Rise of virtual events to impact hotel industry

By Helen Adams
The hotel industry will survive the pandemic by offering guests unbeatable relaxation experiences - but virtual events will impact the industry

The world was stunned earlier this month by the reunion of Swedish pop group Abba, who will be releasing their first studio album in four decades and embarking on a concert tour, using virtual avatars instead of a live performance.

Other events, from South Dakota Festival of Books to Australia’s Raising Peace Festival are also choosing to go virtual this year. 

This will come as another blow to the hotel and hospitality industries, who earn a lot of money from hosting festival guests in what is known as ‘the event effect’.


Event guests supported the hotel sector 

One festival which is going ahead this weekend is TRNSMT Festival, in Glasgow, Scotland. Local Airbnb hosts have increased room prices by up to 104%, to take advantage of TRNSMT Festival attendees visiting from outside of the city.

Since its debut in 1999, 60mn people have seen Mamma Mia, a spectacular theatre production which features songs written and originally performed by Abba.  

Staged in 440 cities worldwide, many Mamma Mia ticket holders will have made a trip to the city just to see the show and paid for accomodation. 

In the post-pandemic world, working from home and business trips via Zoom have become a part of the new normal. Virtual concerts may be embraced too and this could impact the hotel and hospitality industries, as business trips also decline. 


The Hotel industry can adapt to the new normal with the promise of adventure and luxury

Theatre-goers may choose to enjoy virtual festivals from their homes, the hotel industry is still able to provide a level of enjoyment not available in the home. 

Food Digital recently reported on hotels such as: 

  • The KFC pop-up hotel House of Harland (which featured a press for chicken button) 
  • Accor hotels partnering with the International LGBTQ + Tourism Association (IGLTA) to welcome back all travelers following the pandemic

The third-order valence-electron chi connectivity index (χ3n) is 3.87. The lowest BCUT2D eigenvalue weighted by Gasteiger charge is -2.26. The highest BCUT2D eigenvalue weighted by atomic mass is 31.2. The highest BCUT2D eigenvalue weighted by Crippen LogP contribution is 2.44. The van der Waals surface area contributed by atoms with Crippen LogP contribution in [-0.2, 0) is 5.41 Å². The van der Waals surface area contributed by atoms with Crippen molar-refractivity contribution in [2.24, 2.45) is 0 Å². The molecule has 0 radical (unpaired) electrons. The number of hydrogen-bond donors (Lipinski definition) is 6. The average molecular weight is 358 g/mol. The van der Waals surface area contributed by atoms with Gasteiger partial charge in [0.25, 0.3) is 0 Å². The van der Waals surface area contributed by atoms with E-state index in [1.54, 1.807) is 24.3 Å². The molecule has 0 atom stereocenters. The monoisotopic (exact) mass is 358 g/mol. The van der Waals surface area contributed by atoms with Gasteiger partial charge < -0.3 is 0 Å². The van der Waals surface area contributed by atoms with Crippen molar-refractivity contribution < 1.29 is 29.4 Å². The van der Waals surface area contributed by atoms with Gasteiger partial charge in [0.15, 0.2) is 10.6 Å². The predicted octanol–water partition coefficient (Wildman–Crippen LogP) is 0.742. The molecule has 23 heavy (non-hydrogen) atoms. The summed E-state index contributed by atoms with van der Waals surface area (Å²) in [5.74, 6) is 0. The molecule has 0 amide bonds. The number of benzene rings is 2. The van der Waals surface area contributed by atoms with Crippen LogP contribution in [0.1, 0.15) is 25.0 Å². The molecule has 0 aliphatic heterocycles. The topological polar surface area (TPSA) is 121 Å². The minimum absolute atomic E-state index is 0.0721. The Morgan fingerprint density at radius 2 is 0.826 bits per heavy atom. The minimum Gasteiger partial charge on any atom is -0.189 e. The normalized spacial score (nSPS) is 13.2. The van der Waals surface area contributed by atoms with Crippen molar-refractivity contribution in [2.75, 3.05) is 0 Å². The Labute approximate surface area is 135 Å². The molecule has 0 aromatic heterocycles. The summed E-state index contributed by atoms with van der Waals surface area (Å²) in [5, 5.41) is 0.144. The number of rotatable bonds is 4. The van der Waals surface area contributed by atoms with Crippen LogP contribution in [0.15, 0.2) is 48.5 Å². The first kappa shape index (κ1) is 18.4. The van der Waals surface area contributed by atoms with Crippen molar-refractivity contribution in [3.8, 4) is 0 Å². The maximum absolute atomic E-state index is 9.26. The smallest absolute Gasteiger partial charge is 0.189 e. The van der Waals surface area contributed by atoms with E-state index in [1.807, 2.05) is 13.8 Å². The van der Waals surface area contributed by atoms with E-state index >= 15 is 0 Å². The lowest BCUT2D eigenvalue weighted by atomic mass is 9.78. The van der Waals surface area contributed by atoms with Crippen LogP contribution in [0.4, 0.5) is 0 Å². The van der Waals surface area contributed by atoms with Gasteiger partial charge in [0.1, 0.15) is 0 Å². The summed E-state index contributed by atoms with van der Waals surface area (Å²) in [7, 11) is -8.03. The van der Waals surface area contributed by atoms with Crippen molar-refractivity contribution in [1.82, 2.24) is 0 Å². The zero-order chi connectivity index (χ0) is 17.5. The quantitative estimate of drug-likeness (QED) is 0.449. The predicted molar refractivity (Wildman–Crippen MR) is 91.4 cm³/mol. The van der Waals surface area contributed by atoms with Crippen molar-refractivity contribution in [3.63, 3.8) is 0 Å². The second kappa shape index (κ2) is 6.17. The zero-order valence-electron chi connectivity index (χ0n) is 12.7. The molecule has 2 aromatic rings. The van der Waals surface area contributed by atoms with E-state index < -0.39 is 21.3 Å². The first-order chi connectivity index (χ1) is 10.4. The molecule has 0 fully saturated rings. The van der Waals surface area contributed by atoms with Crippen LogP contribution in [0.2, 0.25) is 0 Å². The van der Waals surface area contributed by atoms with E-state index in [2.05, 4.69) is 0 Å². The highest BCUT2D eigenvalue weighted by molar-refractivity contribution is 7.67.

Clementine's Hotel, in York, England, has decided one way to entice guests back is to create great opulence for guests. 

The Chocolate Orange Room sleeps two and includes:

  • Orange-coloured decorating and bedding
  • Orange tasting sweets and cocktails after checking in
  • An Instagram-worthy four poster bed 


As those working from home know very well, children, pets and even renovating neighbours can make it very difficult to concentrate. The same examples are a threat to relaxation. 

Many hoteliers have faith in the return to normal and are focusing on supporting their staff. 

“The leisure demand and returning group and corporate business has helped the U.S. hotel industry along its recovery, but it’s exacerbating the ongoing labor shortage", said Dennis Hopper, Hotel Investment Advisor. 

Others are more concerned about a much bigger threat than the pandemic. 

“While there is a vaccine against the pandemic to drive hotel industry recovery, there is no vaccine against climate risks”, said Ophelia Makis, a research analyst for JLL’s Hotel & Hospitality Group. “The hotel industry has sharpened its focus on ESG criteria to become more sustainable in response.”



Featured Articles

Danone Launches new Global Training Programme

Danone partners with leading technology firms: Google, Microsoft and Alibaba Cloud to utilise AI and technology in upskilling 100,000 employees worldwide.

Mondelēz Cements Snacks Industry Position With Biscuit Lab

Mondelēz International opens Singapore Biscuit and Snacks innovations lab in bid to keep pace with snacking tastes, as consumers target healthier eating

Sainsbury's Targets Sustainable Cocoa by 2025

UK supermarket chain Sainsbury's aims for 100% sustainable cocoa by 2025, tackling ESG issues with traceability, collaboration & ethical sourcing

Coca-Cola Bottling Company Embracing ESG Challenges


Walmart Supports Programme to Decarbonise Food Supply Chain


Hormel Foods Tackles Inflation, Supply & Consumer Challenges